Dowsing is an ancient practice that used chiefly to try to find water, but people also use it to search for metals and various other objects.
It’s easy to find YouTube demonstrations of dowsing. Here‘s one such lesson:
Looks pretty impressive, no?
Does it actually work?
To find out, many scientists and skeptics have set up blinded trials to see if dowsers can find water (or metal) more frequently than they would if they were merely guessing by chance. Here is an example of such a study (note that it is double blind):
Keep in mind that if someone could reliably detect water or gold by dowsing, they could get a million dollars from the Randi Challenge. But the prize money remains unclaimed. (Here‘s an example of someone trying to dowse for metal on Randi’s old TV show.)
One might think this is harmless enough when it’s just some old folks wandering around with coat hangers looking for gold.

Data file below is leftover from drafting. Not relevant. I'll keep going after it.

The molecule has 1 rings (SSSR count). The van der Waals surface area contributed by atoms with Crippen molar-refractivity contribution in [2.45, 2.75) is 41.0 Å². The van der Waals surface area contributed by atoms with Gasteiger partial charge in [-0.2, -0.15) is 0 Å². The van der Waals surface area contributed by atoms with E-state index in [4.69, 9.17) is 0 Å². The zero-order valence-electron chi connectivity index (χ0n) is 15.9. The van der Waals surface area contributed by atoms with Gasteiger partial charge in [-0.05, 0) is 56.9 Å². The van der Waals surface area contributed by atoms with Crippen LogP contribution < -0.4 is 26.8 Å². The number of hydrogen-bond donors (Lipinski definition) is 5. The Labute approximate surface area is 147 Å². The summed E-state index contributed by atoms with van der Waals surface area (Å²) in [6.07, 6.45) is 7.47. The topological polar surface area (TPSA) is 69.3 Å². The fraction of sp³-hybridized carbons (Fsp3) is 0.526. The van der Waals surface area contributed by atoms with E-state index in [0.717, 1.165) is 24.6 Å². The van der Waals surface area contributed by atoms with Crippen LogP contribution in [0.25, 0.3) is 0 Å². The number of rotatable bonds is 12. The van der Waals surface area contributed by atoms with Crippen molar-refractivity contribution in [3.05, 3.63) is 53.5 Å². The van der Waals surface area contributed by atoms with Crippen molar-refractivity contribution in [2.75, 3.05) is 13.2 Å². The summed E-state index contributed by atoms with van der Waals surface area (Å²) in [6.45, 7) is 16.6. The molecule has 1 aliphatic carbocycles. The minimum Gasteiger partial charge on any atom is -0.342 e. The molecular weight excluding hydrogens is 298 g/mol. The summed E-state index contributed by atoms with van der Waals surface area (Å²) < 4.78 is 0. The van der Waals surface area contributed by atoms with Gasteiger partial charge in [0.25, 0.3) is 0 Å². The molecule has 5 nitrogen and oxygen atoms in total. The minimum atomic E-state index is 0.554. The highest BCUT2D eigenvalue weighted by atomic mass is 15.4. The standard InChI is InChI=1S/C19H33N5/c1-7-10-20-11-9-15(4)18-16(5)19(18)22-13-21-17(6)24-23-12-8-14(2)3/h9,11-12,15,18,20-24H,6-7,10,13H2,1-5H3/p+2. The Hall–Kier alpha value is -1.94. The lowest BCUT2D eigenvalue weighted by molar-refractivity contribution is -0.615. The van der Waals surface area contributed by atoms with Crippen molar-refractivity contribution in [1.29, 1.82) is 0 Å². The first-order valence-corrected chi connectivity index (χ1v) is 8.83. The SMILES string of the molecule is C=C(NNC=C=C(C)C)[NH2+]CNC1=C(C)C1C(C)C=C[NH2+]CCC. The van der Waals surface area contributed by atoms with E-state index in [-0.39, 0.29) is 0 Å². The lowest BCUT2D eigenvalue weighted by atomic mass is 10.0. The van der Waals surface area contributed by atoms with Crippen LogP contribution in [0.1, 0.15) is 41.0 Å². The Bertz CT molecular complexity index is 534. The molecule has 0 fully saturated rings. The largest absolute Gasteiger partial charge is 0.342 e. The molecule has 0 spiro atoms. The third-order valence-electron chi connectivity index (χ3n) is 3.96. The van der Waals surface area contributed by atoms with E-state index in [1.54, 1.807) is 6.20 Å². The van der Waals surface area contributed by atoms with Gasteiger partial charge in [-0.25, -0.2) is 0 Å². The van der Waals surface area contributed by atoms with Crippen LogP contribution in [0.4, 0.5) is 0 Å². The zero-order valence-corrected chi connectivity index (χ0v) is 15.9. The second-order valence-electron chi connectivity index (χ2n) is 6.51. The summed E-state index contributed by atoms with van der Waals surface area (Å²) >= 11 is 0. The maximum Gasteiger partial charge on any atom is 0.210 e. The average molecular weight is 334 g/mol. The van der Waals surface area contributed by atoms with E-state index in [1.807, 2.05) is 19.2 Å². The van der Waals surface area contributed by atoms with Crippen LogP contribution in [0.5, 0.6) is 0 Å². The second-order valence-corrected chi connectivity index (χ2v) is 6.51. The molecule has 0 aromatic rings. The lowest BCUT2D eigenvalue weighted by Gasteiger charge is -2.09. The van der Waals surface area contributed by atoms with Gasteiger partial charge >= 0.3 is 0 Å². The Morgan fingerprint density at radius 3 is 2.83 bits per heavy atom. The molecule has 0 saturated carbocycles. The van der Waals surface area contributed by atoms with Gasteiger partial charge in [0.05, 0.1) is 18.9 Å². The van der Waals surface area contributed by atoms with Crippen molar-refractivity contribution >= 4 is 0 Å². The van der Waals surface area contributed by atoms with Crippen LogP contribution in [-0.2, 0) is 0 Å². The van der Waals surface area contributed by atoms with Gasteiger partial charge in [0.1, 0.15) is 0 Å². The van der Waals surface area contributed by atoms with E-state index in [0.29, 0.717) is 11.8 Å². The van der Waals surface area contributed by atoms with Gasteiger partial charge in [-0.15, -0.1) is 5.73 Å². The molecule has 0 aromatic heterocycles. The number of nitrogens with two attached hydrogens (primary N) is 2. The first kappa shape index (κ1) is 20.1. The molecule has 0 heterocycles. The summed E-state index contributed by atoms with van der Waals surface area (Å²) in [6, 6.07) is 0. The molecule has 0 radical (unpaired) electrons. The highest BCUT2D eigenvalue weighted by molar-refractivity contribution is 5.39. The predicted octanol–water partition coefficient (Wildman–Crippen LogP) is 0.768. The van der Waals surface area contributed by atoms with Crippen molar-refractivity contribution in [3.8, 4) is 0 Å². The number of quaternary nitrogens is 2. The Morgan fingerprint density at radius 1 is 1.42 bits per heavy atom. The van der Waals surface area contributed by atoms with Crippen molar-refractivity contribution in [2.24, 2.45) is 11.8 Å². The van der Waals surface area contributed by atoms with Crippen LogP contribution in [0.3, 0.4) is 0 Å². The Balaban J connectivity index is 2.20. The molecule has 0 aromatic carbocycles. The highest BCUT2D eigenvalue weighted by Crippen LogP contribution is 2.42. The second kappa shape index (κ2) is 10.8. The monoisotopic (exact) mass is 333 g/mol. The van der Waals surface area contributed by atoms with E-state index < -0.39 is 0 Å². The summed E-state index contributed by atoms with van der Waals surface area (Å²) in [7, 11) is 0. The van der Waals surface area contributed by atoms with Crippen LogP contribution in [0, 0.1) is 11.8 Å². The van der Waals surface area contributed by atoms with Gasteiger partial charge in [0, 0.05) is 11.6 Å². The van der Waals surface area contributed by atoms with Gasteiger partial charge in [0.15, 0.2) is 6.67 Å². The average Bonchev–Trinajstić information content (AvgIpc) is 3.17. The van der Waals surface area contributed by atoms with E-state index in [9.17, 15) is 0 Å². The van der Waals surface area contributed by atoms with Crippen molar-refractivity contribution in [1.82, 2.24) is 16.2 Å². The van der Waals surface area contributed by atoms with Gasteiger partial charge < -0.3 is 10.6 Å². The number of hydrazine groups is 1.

But it’s much less amusing when one learns that a company in England is selling devices that are essentially elaborate dowsing rods and claiming that they can detect bombs. These dowsing rods cost up to $60,000. And, of course, there is no scientific evidence that they actually work.
And it’s even more troubling that the Iraqi government has spent over $85 million buying these devices, and that they’re being used at checkpoints to check for bombs. (New York Times story)
Almost a hundred million dollars to dowse for bombs. When the stakes are life and death. And no dowser has ever been able to pass a properly blinded test to show that dowsing works.